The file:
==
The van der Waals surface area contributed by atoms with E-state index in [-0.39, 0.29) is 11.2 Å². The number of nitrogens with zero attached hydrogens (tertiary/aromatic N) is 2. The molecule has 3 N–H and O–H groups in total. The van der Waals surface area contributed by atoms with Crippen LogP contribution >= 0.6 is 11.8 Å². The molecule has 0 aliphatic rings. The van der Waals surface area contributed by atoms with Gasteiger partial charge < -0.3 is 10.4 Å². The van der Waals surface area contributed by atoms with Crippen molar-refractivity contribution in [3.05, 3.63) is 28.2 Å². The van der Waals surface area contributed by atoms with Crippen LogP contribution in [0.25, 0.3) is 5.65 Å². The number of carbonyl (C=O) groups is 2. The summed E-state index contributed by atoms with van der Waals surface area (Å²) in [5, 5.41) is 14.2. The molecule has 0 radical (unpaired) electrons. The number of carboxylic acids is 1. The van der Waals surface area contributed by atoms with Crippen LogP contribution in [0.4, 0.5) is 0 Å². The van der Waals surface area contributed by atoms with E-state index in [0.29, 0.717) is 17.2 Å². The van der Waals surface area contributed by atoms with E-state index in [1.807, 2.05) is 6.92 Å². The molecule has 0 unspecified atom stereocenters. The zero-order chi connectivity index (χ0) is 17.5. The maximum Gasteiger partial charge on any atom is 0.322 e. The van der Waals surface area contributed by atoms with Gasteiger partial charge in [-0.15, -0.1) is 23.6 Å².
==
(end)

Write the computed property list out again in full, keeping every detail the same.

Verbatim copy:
The van der Waals surface area contributed by atoms with E-state index in [-0.39, 0.29) is 11.2 Å². The number of nitrogens with zero attached hydrogens (tertiary/aromatic N) is 2. The molecule has 3 N–H and O–H groups in total. The van der Waals surface area contributed by atoms with Crippen LogP contribution >= 0.6 is 11.8 Å². The molecule has 0 aliphatic rings. The van der Waals surface area contributed by atoms with Gasteiger partial charge < -0.3 is 10.4 Å². The van der Waals surface area contributed by atoms with Crippen molar-refractivity contribution in [3.05, 3.63) is 28.2 Å². The van der Waals surface area contributed by atoms with Crippen LogP contribution in [0.25, 0.3) is 5.65 Å². The number of carbonyl (C=O) groups is 2. The summed E-state index contributed by atoms with van der Waals surface area (Å²) in [5, 5.41) is 14.2. The molecule has 0 radical (unpaired) electrons. The number of carboxylic acids is 1. The van der Waals surface area contributed by atoms with Crippen LogP contribution in [0.4, 0.5) is 0 Å². The van der Waals surface area contributed by atoms with E-state index in [0.29, 0.717) is 17.2 Å². The van der Waals surface area contributed by atoms with E-state index in [1.807, 2.05) is 6.92 Å². The molecule has 0 unspecified atom stereocenters. The zero-order chi connectivity index (χ0) is 17.5. The maximum Gasteiger partial charge on any atom is 0.322 e. The van der Waals surface area contributed by atoms with Gasteiger partial charge in [-0.15, -0.1) is 23.6 Å².